When the Human Rights Council begins, virtually, its first session of the year next Monday, February 22, everybody’s attention will be focused on the return of the US and how it will influence the dynamics of the debates and the consensus building around the votes. After a three-year absence, Washington returns as an observer member, and with the promise, in Secretary of State Antony Blinken’s words, to again make the Council the place to “shine a spotlight on countries with the worst human rights records and fight injustice and tyranny.”
The US’ return also means that, for the first time in many years, all five permanent members of the UN Security Council, the P5 (US, France, the UK, China and Russia) will be in the same room. Diplomats and observers here see this as reinforcing the Human Rights Council’s role as the most important forum to engage in human rights diplomacy. But they also share the fear that in a highly polarized world, the presence of the five heavyweights will result in a complete politicization of the human rights debate and, with it, lead to a diplomatic stalemate in several crises.
Last week's session on Myanmar (February 12) may have been a preview of things to come. The resolution proposed by Europeans and co-sponsored by Washington called for the immediate release of the detained leaders, the return of the “legitimate government,” and for the UN Special Envoy, Swiss diplomat Christine Schraner Burgener, to be allowed into the country.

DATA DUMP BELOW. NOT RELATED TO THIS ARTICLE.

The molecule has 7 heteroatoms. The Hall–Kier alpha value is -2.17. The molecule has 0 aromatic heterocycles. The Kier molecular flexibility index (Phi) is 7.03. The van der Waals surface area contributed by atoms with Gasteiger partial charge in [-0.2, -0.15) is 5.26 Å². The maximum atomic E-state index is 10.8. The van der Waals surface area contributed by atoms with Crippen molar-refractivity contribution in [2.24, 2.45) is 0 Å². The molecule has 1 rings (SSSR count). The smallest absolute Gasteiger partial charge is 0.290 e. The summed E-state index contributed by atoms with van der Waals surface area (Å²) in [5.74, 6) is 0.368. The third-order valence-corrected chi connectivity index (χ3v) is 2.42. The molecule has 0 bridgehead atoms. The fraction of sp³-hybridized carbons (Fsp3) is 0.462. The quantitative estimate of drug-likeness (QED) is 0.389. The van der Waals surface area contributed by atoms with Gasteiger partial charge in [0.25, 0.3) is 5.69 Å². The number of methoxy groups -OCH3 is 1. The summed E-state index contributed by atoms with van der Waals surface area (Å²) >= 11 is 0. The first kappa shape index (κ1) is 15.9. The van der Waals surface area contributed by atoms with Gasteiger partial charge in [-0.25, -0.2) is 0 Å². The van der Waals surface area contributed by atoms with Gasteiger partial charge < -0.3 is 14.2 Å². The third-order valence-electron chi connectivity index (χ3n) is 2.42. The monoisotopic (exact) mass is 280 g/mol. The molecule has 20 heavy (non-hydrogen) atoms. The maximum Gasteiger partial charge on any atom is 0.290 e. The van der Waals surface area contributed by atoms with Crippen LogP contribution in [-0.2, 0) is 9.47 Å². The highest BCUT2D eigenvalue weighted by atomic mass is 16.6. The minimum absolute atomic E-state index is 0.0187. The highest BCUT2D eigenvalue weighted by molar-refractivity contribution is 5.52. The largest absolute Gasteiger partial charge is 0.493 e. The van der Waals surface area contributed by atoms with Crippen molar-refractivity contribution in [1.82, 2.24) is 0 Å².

But while the text was eventually approved by consensus, the session also marked a rift between the great powers. Beijing warned that it was against holding a meeting to address the issue and dissociated itself from the consensus, arguing that “what occurred in Myanmar is a domestic issue of Myanmar. Based on the country's sovereignty, the international community should only help the parties to hold a dialogue.” The Chinese delegation said that any action should be taken “only to stabilize the country, not to deepen the crisis,” de facto accusing the resolution’s sponsors of exacerbating the situation.
Russia’s representative to the Council followed the same line: “This is a domestic issue. Attempts to put the events in Myanmar on the Council's agenda is unjustified and political,” it warned. For Moscow, the new government has already committed to holding elections, and the legal system “continues to function.” In the end, both Beijing and Moscow dissociated themselves from the resolution.
The shock, for many, may only be beginning.